The University of Tennessee Health Science Center (UTHSC) will host more than 100 juvenile justice officials, mental health professionals, legislators and community leaders at a conference capping a two-year, statewide study aimed at developing better procedures for helping young people with behavioral disorders stay out of the juvenile justice system.
The conference, the final meeting of the Mental Health-Juvenile Justice Policy Academy Action Network, will be held from 9 a.m. to 1 p.m. Feb. 8 in the Student Alumni Center, 800 Madison Avenue. Chaired by Altha Stewart, MD, associate professor in the Department of Psychiatry in the College of Medicine at UTHSC, the summit will present findings of the study that began in 2014 to look at improving services and support across Tennessee for youth with behavioral health needs who become involved in the juvenile justice system.
The study identified current procedures and resources in the state, and in Shelby County in particular, as a first step toward improving screening, diagnosis and mental health treatment for those ages 12-18 with the mental health issues — ADHD, bipolar disorder, depression, suicidal thoughts, anxiety disorder — that so often land them in the system. Identifying and treating these issues could keep them out of the system in the future, said Dr. Stewart, who led the study funded with a grant from the John D. and Catherine T. MacArthur Foundation and the Substance Abuse and Mental Health Services Administration.
“For the child, getting services that will address their mental health needs gives them a better quality of life, we hope, but also it gives them an opportunity to change the trajectory of their future,’’ Dr. Stewart said. “If we address that mental health need, perhaps we can do some things to change those behaviors for the better.”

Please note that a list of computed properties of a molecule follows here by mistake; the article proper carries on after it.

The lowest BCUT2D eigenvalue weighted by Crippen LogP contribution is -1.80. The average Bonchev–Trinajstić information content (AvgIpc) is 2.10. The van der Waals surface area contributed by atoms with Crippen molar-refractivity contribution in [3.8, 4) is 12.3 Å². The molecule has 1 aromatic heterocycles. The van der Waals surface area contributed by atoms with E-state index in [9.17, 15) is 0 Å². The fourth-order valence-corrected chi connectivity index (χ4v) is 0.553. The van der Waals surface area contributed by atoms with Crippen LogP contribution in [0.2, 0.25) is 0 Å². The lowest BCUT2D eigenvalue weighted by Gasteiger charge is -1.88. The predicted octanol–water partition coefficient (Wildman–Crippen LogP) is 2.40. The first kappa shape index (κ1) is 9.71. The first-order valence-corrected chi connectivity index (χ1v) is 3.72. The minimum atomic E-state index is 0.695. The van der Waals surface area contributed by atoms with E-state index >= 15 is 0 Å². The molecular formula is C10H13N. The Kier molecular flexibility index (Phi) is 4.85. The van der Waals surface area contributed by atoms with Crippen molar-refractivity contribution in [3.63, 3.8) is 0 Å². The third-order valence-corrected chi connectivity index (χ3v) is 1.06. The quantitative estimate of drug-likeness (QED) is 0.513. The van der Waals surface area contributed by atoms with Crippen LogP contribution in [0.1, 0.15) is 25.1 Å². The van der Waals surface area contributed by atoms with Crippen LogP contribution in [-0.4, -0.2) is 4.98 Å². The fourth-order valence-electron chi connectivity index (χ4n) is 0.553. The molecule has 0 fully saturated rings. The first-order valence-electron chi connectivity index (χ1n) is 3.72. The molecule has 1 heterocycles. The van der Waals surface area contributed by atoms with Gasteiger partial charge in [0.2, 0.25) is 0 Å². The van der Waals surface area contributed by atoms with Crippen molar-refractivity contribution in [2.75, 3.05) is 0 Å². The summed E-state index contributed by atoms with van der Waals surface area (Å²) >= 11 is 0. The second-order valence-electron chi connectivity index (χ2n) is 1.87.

At least 60 percent of children in Shelby County who come into the justice system have a diagnosable mental disorder and need additional mental health services, Dr. Stewart said. That number is consistent with national data about young people in the juvenile justice system. “These kids, once screened and identified, could be referred for specific mental health services in the community.”
It’s unlikely such young people would end up in detention or long-term care initially, but without proper screening, they may not be identified or get the treatment that could keep them from detention in the future.
A psychiatrist, Dr. Stewart was recruited to UTHSC in 2015 from the Shelby County Public Defender’s Office to set up a new Center for Health in Justice-Involved Youth in the College of Medicine. The Center will work to reduce the large number of young people involved in the juvenile justice system in Shelby County, starting with developing better interventions to meet their mental health needs. It is one of several new Centers of Excellence being established at UTHSC through the College of Medicine to tackle the most pressing health needs in our community.
The summit will discuss recommendations from the study including:
- Convening cross-system service planning meetings to review complex cases and identify appropriate community based mental health services and supports.
- Encouraging use of screening tools and family engagement to support getting youth with behavioral health disorders into appropriate services.
- Continuing the statewide collaboration and training for court and behavioral health personnel regarding the importance of creating diversion opportunities.
“Children who are behaving in a certain way because of mental health issues, when we deal with the mental health issues, may not cause the level of concern around public safety,” Dr. Stewart said. “There’s no guarantee, but at least we’ve got a shot at intervening and giving them some options.”